Clorine Water Treatmentgreenspun.com : LUSENET : TimeBomb 2000 (Y2000) : One Thread
Someone (I think Why2K) asked about clorine or pool chemicals to treat water. From way back in the Bear archives we dug this out. As usuall, the Bear cannot vouce for the accuracy of authenticity of the following information. We're consumers of this info just like you. We are NOT experts in this field. Anyway:
Chlorine: Chlorine is familiar to most Americans as it is used to treat virtually all municipal water systems in the United States. For a long time chlorine, in the form of Halazone tablets, was used to purify small batches of water for campers and military troops. Later questions emerged about the effectiveness of Halazone, and in 1989, Abbot labs pulled it off the market. If Halazone Tablets are encountered outside the US, the nominal shelf like is 6 months, and the dosage is 2 tabs per liter. Until recently, there was no chlorine product designed for wilderness/survival use available in the US.
Chlorine has a number of problem when used for field treatment of water. When chlorine reacts with organic material, it attaches itself to nitrogen containing compounds (ammonium ions and amino acids), leaving less free chlorine to continue disinfection. Carcinogenic trihalomethanes are also produced, though this is only a problem with long term exposure. Trihalomethanes can also be filtered out with a charcoal filter, though it is more efficient to use the same filter to remove organics before the water is chlorinated. Unless free chlorine is measured, disinfection can not be guaranteed with moderate doses of chlorine. One solution is superchlorination, the addition of far more chlorine than is needed. This must again be filtered through activated charcoal to remove the large amounts of chlorine, or hydrogen peroxide can be added to drive the chlorine off. Either way there is no residual chlorine left to prevent recontamination. This isn't a problem if the water is to be used at once.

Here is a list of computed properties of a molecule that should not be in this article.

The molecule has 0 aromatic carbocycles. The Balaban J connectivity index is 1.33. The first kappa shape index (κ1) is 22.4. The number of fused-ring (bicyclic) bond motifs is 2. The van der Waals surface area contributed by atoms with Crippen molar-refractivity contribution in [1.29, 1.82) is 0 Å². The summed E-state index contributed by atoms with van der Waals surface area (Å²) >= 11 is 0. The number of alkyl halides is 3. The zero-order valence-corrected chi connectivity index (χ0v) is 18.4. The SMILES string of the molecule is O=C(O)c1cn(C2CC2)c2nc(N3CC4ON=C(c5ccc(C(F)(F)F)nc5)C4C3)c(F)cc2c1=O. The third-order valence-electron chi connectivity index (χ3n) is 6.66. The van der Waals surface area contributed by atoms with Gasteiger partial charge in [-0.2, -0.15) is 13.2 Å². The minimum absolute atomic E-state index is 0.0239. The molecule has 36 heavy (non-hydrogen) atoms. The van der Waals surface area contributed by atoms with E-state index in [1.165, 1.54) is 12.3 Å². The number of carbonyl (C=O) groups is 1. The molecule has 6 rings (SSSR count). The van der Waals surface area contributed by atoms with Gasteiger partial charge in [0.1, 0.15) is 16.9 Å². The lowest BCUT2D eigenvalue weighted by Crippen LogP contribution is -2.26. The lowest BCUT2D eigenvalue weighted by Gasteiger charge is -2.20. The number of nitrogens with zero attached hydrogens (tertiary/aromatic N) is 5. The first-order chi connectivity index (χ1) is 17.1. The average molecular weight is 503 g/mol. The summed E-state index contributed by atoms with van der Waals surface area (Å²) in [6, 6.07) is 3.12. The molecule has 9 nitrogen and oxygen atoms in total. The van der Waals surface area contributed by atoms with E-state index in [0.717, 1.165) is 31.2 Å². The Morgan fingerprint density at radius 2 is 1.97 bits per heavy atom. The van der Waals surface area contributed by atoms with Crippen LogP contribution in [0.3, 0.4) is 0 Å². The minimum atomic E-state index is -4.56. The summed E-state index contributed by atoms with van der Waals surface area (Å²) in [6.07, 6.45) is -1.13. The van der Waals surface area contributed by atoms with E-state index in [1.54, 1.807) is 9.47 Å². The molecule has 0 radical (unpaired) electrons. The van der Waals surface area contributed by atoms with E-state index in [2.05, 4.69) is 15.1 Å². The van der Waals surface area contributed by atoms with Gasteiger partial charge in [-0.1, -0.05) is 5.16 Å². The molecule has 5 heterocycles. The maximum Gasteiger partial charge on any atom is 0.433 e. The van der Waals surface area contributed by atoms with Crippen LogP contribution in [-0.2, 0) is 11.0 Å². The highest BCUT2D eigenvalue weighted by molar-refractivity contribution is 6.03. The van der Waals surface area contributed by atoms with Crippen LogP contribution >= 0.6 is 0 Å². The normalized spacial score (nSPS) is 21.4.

Chlorine is sensitive to both the pH and temperature of the treated water, Temperature slows the reaction for any chemical treatment, but chlorine treatment is particularly susceptible to variations in the pH as at lower pHs, hypochlorous acid is formed, while at higher pHs, it will tend to dissociate into hydrogen and chlorite ions, which are less effective as a disinfectant. As a result, chlorine effectiveness drops off when the pH is greater than 8
Chlorine, like iodine, will not kill Cryptosporidia.
Methods of chlorine treatment: Bleach: Ordinary household bleach (such as Clorox) in the US contains 5.25% sodium hypochlorite (NaOCL) and can be used to purify water if it contains no other active ingredients, scents, or colorings. Bleach is far from an ideal source due to its bulkiness (only 5% active ingredient), and the instability over time of the chlorine content in bleach. Chlorine loss is farther increased by agitation or exposure to air. One source claims chlorine loss from a 5% solution at 10% over 6 months if stored at 70 deg. F. Nevertheless, this may be the only chemical means available to purify water, and it is far better than nothing. Normal dosage is 8 drops (.4 ml) per gallon. Allow the treated water to sit for 30 min., and if there isn't a slight chlorine smell, retreat. Note: USP standard medicine droppers are designed to dispense .045-.055 ml per drop. Use of other solvents or some chemicals can change this. The dropper can be calibrated against a graduated cylinder for greater accuracy.